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Give whatcha can
Not everything’s about buying or selling. There’s also giving and needing. Reporter Jeff Tyler produced a feature for the Marketplace Morning Report on giving to charities. Jeff felt the need to do a little more, so he sent me this:
As I reported on today’s morning show, food banks around the country are seeing a big jump in demand. At the same time, most charities report a decline in donations. Endowments have taken a beating in the stock market, and have less to give. So, when demand for assistance is highest, financial resources are least available.
Grant Oliphant, president and CEO of the Pittsburgh Foundation, worries that some nonprofits could go under. He says they would be hard to replace. And this creates a conundrum for philanthropists:
“So what we’re seeing in communities like ours is, people are quite logically choosing between — if I have a philanthropic dollar to give to the food bank, versus I have a philanthropic dollar to give to an arts organization. — Well, I’m going to give it to the food bank because of the short-term crisis,” says Oliphant.
“But the question we all have to keep asking ourselves is, What sort of community, what sort of country, do we want to emerge from this crisis with in one, two, five years? Clearly, we need to find a balance between responding to the immediate crisis that we find ourselves in and alleviating the suffering we’re seeing, and not over-reacting to the point that we’re sacrificing environmental organizations, arts organizations, educational organizations, whose mission is critical yesterday, today, tomorrow, and well into the future. Finding that balance is one of the great challenges of navigating through a downturn like this.”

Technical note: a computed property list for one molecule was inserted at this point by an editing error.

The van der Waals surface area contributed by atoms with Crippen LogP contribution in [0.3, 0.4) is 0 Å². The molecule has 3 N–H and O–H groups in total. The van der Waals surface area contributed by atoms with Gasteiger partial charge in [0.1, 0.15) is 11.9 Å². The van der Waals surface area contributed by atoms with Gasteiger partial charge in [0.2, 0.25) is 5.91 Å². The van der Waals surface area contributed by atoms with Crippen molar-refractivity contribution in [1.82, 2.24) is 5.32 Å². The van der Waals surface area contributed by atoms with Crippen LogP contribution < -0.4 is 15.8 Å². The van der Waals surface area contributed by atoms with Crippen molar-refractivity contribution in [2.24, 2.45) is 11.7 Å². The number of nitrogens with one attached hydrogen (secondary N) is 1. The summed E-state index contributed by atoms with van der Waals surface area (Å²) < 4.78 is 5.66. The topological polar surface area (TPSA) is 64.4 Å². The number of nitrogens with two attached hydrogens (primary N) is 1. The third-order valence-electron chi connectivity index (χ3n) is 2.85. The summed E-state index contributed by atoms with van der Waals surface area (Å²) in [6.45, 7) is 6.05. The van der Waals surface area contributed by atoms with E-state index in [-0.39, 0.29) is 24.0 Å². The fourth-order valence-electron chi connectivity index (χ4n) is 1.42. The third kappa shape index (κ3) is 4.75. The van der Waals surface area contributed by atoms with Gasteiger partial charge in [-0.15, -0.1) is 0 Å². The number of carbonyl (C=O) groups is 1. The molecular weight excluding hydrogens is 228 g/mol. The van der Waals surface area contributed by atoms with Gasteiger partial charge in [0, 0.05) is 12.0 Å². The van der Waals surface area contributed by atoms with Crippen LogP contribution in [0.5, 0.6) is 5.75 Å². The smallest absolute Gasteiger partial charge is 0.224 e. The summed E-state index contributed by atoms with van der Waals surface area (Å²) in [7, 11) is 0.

It’s a good point. I’ve been donating like crazy to Goodwill and the like lately, but I think I’ll scout around for another charity that might suit a personal interest of mine.
In Jeff’s story this morning, we heard from Hedge Fund manager Ken Nickerson, who founded the anti-poverty Eos Foundation in Boston. The endowment lost 40% of its value, so Nickerson and his wife gave $10 million extra:
Ken Nickerson: We had more money than we needed and the foundation had less. And so we actually transferred about a quarter of our wealth over to try and help re-capitalize the endowment.
Nickerson is challenging the very wealthy to give a little more than they usually do.
Amid all the talk about money going from Main Street to Wall Street or from the wealthy to the government in the form of higher taxes, Nickerson’s model of wealth transfer is one I think most people can get behind.
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